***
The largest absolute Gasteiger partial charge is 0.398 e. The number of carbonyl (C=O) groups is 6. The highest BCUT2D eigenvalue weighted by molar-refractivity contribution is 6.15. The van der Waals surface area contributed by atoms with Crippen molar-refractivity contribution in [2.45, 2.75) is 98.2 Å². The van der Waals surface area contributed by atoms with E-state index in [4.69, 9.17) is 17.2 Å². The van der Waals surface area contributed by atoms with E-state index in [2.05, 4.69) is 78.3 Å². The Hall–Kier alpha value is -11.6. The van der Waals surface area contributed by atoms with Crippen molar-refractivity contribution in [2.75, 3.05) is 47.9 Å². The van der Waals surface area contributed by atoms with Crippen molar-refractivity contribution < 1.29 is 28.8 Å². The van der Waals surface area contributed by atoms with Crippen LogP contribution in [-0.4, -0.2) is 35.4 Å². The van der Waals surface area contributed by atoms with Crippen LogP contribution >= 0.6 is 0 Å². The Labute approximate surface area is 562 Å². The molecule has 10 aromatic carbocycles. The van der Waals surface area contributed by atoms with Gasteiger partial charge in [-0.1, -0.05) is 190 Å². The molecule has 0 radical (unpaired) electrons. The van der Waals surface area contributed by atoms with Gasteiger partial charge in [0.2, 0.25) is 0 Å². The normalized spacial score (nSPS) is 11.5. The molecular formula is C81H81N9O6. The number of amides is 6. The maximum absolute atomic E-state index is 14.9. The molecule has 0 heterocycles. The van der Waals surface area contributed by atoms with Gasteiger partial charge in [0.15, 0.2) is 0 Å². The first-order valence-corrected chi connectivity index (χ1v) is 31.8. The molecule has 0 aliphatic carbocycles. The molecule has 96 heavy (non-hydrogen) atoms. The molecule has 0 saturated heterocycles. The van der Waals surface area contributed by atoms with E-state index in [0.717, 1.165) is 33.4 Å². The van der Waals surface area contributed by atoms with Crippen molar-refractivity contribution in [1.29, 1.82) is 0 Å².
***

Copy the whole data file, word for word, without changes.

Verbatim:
The largest absolute Gasteiger partial charge is 0.398 e. The number of carbonyl (C=O) groups is 6. The highest BCUT2D eigenvalue weighted by molar-refractivity contribution is 6.15. The van der Waals surface area contributed by atoms with Crippen molar-refractivity contribution in [2.45, 2.75) is 98.2 Å². The van der Waals surface area contributed by atoms with E-state index in [4.69, 9.17) is 17.2 Å². The van der Waals surface area contributed by atoms with E-state index in [2.05, 4.69) is 78.3 Å². The Hall–Kier alpha value is -11.6. The van der Waals surface area contributed by atoms with Crippen molar-refractivity contribution in [2.75, 3.05) is 47.9 Å². The van der Waals surface area contributed by atoms with Crippen molar-refractivity contribution < 1.29 is 28.8 Å². The van der Waals surface area contributed by atoms with Crippen LogP contribution in [-0.4, -0.2) is 35.4 Å². The van der Waals surface area contributed by atoms with Crippen LogP contribution >= 0.6 is 0 Å². The Labute approximate surface area is 562 Å². The molecule has 10 aromatic carbocycles. The van der Waals surface area contributed by atoms with Gasteiger partial charge in [-0.1, -0.05) is 190 Å². The molecule has 0 radical (unpaired) electrons. The van der Waals surface area contributed by atoms with Gasteiger partial charge in [0.2, 0.25) is 0 Å². The normalized spacial score (nSPS) is 11.5. The molecular formula is C81H81N9O6. The number of amides is 6. The maximum absolute atomic E-state index is 14.9. The molecule has 0 heterocycles. The van der Waals surface area contributed by atoms with Gasteiger partial charge in [0.15, 0.2) is 0 Å². The first-order valence-corrected chi connectivity index (χ1v) is 31.8. The molecule has 0 aliphatic carbocycles. The molecule has 96 heavy (non-hydrogen) atoms. The molecule has 0 saturated heterocycles. The van der Waals surface area contributed by atoms with E-state index in [0.717, 1.165) is 33.4 Å². The van der Waals surface area contributed by atoms with Crippen molar-refractivity contribution in [1.29, 1.82) is 0 Å².